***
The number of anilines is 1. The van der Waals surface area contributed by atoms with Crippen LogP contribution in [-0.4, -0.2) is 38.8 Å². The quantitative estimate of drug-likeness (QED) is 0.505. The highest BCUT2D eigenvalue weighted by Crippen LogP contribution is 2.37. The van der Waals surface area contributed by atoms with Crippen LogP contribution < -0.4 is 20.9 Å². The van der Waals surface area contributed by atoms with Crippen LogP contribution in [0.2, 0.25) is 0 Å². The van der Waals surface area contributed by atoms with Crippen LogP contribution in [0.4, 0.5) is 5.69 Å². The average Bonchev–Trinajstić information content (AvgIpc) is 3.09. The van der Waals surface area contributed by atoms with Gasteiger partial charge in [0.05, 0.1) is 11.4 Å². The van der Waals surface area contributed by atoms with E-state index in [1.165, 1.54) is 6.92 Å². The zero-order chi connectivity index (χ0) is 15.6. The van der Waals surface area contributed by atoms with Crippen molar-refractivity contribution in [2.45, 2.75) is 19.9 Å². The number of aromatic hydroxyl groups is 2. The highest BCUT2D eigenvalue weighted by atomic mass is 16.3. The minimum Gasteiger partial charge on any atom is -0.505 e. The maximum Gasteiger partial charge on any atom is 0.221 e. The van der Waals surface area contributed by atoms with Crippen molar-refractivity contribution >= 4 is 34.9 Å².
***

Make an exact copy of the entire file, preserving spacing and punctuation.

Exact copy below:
The number of anilines is 1. The van der Waals surface area contributed by atoms with Crippen LogP contribution in [-0.4, -0.2) is 38.8 Å². The quantitative estimate of drug-likeness (QED) is 0.505. The highest BCUT2D eigenvalue weighted by Crippen LogP contribution is 2.37. The van der Waals surface area contributed by atoms with Crippen LogP contribution < -0.4 is 20.9 Å². The van der Waals surface area contributed by atoms with Crippen LogP contribution in [0.2, 0.25) is 0 Å². The van der Waals surface area contributed by atoms with Crippen LogP contribution in [0.4, 0.5) is 5.69 Å². The average Bonchev–Trinajstić information content (AvgIpc) is 3.09. The van der Waals surface area contributed by atoms with Gasteiger partial charge in [0.05, 0.1) is 11.4 Å². The van der Waals surface area contributed by atoms with E-state index in [1.165, 1.54) is 6.92 Å². The zero-order chi connectivity index (χ0) is 15.6. The van der Waals surface area contributed by atoms with Crippen molar-refractivity contribution in [2.45, 2.75) is 19.9 Å². The number of aromatic hydroxyl groups is 2. The highest BCUT2D eigenvalue weighted by atomic mass is 16.3. The minimum Gasteiger partial charge on any atom is -0.505 e. The maximum Gasteiger partial charge on any atom is 0.221 e. The van der Waals surface area contributed by atoms with Crippen molar-refractivity contribution >= 4 is 34.9 Å².